BANKRUPTS from Tuesday's Gazette. To Surrender in Basinghall-street JOSEPH CUNDY, carpenter, Ranelagn street, Pimlico, Dec. 21, Jan 19. Aus. J. and W. Meymott, Blackfriars-road JOHN HARMAN, brewer, Chester-square, Middlesex. Dec. 19, Jan. 19. Atts. Riobards and Walker, Lincoln's Inn-fields. WILLIAM STINTON, cook, Duke-street, Grosvenor square, Dec. 27, Feb. 6. Att. Cooper, Old Cavendish-street, Oxford-street. ZACHARIAH PARKES and ROBERT HENDERSON, carpenters, Duke-street, Lincoln's Inn-fields, Dep.' Feb. 6. Atts. Hicks and Brackenridge, Barllett's-buildings, Holboro. To Surrender in the Cotlnlry. JOSEPH JUKES; nail manufacturer, West Bromwioh, Stafford- shire, Dec. 19, Jan. 23, at the Birmingham District Couit Atts Stubbs and Rollings, Birmingham. DAVID ROWLANDS, watebmaker. Pwllheli, Carnarvonshire, Dec. 23, Jan. 26, at the Liverpool District Court. Atts* Norris and Co., Bartfatt's-buiklings^Holboar, Lendo*. 4'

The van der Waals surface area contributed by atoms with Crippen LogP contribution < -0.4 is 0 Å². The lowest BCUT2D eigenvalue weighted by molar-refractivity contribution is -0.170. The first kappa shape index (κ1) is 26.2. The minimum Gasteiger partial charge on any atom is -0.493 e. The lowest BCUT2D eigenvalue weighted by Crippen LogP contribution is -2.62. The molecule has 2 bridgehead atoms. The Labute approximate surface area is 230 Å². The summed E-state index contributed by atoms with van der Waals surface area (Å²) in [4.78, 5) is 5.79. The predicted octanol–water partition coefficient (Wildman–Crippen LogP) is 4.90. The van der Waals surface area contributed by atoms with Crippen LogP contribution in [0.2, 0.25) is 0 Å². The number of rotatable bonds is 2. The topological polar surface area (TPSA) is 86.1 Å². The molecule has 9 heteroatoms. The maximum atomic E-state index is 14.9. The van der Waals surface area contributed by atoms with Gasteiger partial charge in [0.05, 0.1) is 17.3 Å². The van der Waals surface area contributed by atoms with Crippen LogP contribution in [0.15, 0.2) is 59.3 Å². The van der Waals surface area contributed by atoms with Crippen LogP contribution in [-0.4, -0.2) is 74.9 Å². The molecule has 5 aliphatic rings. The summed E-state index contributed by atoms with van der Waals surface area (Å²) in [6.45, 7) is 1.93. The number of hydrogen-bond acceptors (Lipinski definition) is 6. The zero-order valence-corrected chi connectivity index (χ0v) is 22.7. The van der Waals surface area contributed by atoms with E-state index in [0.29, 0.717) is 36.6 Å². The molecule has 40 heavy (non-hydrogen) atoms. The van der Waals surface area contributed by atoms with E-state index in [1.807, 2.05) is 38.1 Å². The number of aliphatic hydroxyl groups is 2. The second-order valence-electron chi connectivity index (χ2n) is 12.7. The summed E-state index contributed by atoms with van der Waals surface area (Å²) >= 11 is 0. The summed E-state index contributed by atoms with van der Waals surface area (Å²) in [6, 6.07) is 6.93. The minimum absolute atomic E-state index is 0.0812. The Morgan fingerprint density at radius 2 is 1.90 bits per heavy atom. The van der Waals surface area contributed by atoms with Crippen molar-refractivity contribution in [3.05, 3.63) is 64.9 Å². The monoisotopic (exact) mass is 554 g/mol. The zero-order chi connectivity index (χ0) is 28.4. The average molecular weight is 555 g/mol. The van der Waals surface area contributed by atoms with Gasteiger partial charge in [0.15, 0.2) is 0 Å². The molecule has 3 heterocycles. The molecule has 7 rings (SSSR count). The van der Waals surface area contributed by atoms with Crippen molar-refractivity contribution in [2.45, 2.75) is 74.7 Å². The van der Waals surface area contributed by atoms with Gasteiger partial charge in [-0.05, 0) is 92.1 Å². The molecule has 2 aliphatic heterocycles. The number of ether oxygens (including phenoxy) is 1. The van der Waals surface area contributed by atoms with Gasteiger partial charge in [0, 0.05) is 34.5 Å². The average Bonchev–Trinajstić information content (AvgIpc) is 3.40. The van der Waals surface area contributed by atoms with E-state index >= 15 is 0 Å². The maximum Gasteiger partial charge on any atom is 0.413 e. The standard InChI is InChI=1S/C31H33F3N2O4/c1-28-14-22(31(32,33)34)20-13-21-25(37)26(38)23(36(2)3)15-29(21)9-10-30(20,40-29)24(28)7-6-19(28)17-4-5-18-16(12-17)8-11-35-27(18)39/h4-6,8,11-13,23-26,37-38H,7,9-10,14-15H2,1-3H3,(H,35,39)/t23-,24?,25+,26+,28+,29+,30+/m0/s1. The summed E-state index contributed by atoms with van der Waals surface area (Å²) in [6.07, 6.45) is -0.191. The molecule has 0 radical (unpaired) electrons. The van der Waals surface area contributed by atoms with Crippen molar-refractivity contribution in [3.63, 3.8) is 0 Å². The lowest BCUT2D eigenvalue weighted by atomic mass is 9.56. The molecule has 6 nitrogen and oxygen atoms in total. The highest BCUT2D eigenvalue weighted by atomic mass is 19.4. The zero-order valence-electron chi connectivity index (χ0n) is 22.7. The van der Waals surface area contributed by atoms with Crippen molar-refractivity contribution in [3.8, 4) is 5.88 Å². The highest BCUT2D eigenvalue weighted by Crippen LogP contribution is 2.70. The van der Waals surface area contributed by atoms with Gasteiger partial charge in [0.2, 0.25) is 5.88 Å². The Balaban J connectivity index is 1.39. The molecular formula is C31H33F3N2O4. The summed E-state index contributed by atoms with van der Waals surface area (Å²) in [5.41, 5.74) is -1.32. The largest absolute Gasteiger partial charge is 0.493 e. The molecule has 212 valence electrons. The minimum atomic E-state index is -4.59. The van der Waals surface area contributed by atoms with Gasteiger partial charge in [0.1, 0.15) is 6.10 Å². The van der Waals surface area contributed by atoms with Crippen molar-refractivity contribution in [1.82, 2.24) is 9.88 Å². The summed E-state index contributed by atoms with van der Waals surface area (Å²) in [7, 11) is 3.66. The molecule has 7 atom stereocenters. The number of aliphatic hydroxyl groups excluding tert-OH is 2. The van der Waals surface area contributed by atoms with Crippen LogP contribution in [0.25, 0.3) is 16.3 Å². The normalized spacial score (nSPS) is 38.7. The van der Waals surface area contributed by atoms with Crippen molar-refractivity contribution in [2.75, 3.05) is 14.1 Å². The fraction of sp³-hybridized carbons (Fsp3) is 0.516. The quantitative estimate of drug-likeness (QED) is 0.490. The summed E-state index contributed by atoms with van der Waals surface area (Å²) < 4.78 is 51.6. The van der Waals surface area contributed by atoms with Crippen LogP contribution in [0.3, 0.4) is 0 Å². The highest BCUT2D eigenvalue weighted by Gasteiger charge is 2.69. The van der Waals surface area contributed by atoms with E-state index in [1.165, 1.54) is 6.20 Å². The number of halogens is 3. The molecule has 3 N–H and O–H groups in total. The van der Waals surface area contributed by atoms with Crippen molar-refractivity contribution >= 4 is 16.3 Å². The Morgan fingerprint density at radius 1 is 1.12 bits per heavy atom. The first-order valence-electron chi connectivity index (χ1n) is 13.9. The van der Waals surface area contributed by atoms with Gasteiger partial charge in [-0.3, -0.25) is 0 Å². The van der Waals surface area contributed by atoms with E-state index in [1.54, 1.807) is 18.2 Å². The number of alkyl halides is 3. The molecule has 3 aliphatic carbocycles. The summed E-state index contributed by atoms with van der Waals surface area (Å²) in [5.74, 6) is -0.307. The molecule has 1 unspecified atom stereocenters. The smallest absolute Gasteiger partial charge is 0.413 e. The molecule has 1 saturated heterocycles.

øoØUtripL LONDON, WEDNESDAY, DEC. 13. We have intelligence from Madrid to the evening of the 7th, by the French telegraph, which is of consider- able importance. The Chamber of Deputies, by a majority of 81 against 6G, had resolved to take illlO consideration the proposrion presented by seven De- puties to prosecute Senor Olozasja and Hie jury chosen to try the charge of libel made by the; ex-Mi- nijier against the Heraldo, have decided in favour of the editor. The debate relative to 'he charge again s' Oiozaga was resumed on the ádl. The President (Pidal), who had not finished his speech on the pre- vious day, opened the discussion, and after repeating his conviction of the truth ot the Royal declaration, said, independent of other circumstances, the fact was strengthened by the ciriumstance that General Ser- ratio, a friend of ()!o;>;aS:;å, had (irsi recommended his dismissal. He wished to know at-io why the accused had not called 'he Duke of Ussuna on his defence, who was Chamberlain on the day. and might he able to speak to facts. Cortina defended Olozaga, and denied that the Olozaga pnr'Y had been the first to break up the cohliliog. The late Min's er was a friend to con- ciliatioi, but his late measures, such as those relative 10 the National Guards, and the decrees and decora- tions of Espartero had excited alarm and indignation against him. The new Ministers at this time entered the Chamber, when Ovejero asked for explanations respecting the -occurrences which had taken place on the night of !lie 3d. in Town Flail-square. The Presi dent of rhe Conncil (Bravo) said the rio'ers had raised shouts of Viva iispartero," and were the first to fire on the military. The House then adjourned Nofur- 'her disturbance had taken place at Madrid, though much excitement prevailed. The packet ship Rotcius, Captain Collins, arrived at Liverpool from New York yesterday, after a very suc- cessful passage and by her we have received advices from that cily to the da e of the 251h ultimo, being five days later than those received by the lsst arrival.— The news from the United Sta'es by the lloscius is entirely devoid ofin'erest, but that from Canada is highly im- portant, inasmuch as we are informed that the health of the Governor-General, Sir Charles Metcalfe, was so very unfavourable as to induce him to relinquish the office of Governor, which he has so successfully filled. There had been so much exci'ement in Canada about 'he removal of the seat of government, and so much discord and discussion in the Legislatnre in consequence that it had been brought to a premature close. The Kingstoll papers state that it would be prorogued on the Isr, and that Sir Charles Me'calfe would then im- diately embark for England.—Advices from Hayii state that another conspiracy against the government had been discovered amongst the blacks. This was on the 24th ult. On that day three of the ringleaders were seized, tried, and condemned 'obesho'. One of them only knew enough to make an unsuccessful attempt on his own life while in prison. The o hers appealed to a higher tribunal for trial. This was granted. — From Rio Janeiro, news to rhe 10'h of Oct. had been received at New York. A friendly treaty, which had been entered into by the Brazilian minister with the Monte Videans, had been negatived by the Emperor. The British Commodore Purvis had received orders from his government to respect the blockade of Monte Video. The Brazilian Princess, Donna Januaria, was danger- ously ill wi h putrid fever, and great excitement ex- isted inconsequence.—The commercial accounts by the Roscius are. very favourable. Business was brisk, and the value of the various kinds of stucks had a tendency to advance.